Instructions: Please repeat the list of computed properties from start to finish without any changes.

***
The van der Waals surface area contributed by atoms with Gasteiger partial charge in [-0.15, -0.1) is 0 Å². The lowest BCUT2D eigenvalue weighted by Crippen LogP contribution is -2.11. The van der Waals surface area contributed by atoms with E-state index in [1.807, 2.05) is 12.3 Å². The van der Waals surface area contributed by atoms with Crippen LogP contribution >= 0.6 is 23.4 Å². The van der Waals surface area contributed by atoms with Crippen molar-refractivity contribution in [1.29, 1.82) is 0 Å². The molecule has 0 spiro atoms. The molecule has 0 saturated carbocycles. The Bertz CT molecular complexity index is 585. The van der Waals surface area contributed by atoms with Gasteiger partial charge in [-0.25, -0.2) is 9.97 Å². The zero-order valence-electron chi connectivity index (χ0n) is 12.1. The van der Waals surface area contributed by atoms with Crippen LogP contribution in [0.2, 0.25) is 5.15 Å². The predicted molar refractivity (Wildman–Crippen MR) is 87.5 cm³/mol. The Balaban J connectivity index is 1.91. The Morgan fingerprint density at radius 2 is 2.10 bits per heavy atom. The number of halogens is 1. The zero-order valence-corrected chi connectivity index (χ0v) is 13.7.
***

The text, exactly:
The van der Waals surface area contributed by atoms with Gasteiger partial charge in [-0.15, -0.1) is 0 Å². The lowest BCUT2D eigenvalue weighted by Crippen LogP contribution is -2.11. The van der Waals surface area contributed by atoms with E-state index in [1.807, 2.05) is 12.3 Å². The van der Waals surface area contributed by atoms with Crippen LogP contribution >= 0.6 is 23.4 Å². The van der Waals surface area contributed by atoms with Crippen molar-refractivity contribution in [1.29, 1.82) is 0 Å². The molecule has 0 spiro atoms. The molecule has 0 saturated carbocycles. The Bertz CT molecular complexity index is 585. The van der Waals surface area contributed by atoms with Gasteiger partial charge in [-0.25, -0.2) is 9.97 Å². The zero-order valence-electron chi connectivity index (χ0n) is 12.1. The van der Waals surface area contributed by atoms with Crippen LogP contribution in [0.2, 0.25) is 5.15 Å². The predicted molar refractivity (Wildman–Crippen MR) is 87.5 cm³/mol. The Balaban J connectivity index is 1.91. The Morgan fingerprint density at radius 2 is 2.10 bits per heavy atom. The number of halogens is 1. The zero-order valence-corrected chi connectivity index (χ0v) is 13.7.